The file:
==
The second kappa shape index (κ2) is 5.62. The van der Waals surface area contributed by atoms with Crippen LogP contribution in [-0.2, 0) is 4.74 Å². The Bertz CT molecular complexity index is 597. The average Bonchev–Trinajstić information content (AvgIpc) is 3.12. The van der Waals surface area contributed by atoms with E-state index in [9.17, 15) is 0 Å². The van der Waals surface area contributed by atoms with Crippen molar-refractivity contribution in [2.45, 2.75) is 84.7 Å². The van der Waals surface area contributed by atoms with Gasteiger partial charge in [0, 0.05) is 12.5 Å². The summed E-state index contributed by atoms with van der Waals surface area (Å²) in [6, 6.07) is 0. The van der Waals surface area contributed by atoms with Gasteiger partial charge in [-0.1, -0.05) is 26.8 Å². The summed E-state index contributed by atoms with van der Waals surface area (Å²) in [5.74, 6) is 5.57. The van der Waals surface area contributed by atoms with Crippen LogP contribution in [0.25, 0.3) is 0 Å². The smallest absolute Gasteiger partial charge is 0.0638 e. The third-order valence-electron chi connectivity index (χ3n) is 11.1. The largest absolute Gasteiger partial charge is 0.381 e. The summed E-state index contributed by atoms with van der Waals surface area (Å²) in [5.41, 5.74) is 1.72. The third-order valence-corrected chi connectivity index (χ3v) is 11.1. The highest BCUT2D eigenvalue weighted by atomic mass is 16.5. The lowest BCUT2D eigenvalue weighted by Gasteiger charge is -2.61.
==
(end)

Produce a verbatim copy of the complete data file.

The second kappa shape index (κ2) is 5.62. The van der Waals surface area contributed by atoms with Crippen LogP contribution in [-0.2, 0) is 4.74 Å². The Bertz CT molecular complexity index is 597. The average Bonchev–Trinajstić information content (AvgIpc) is 3.12. The van der Waals surface area contributed by atoms with E-state index in [9.17, 15) is 0 Å². The van der Waals surface area contributed by atoms with Crippen molar-refractivity contribution in [2.45, 2.75) is 84.7 Å². The van der Waals surface area contributed by atoms with Gasteiger partial charge in [0, 0.05) is 12.5 Å². The summed E-state index contributed by atoms with van der Waals surface area (Å²) in [6, 6.07) is 0. The van der Waals surface area contributed by atoms with Gasteiger partial charge in [-0.1, -0.05) is 26.8 Å². The summed E-state index contributed by atoms with van der Waals surface area (Å²) in [5.74, 6) is 5.57. The van der Waals surface area contributed by atoms with Crippen LogP contribution in [0.25, 0.3) is 0 Å². The smallest absolute Gasteiger partial charge is 0.0638 e. The third-order valence-electron chi connectivity index (χ3n) is 11.1. The largest absolute Gasteiger partial charge is 0.381 e. The summed E-state index contributed by atoms with van der Waals surface area (Å²) in [5.41, 5.74) is 1.72. The third-order valence-corrected chi connectivity index (χ3v) is 11.1. The highest BCUT2D eigenvalue weighted by atomic mass is 16.5. The lowest BCUT2D eigenvalue weighted by Gasteiger charge is -2.61.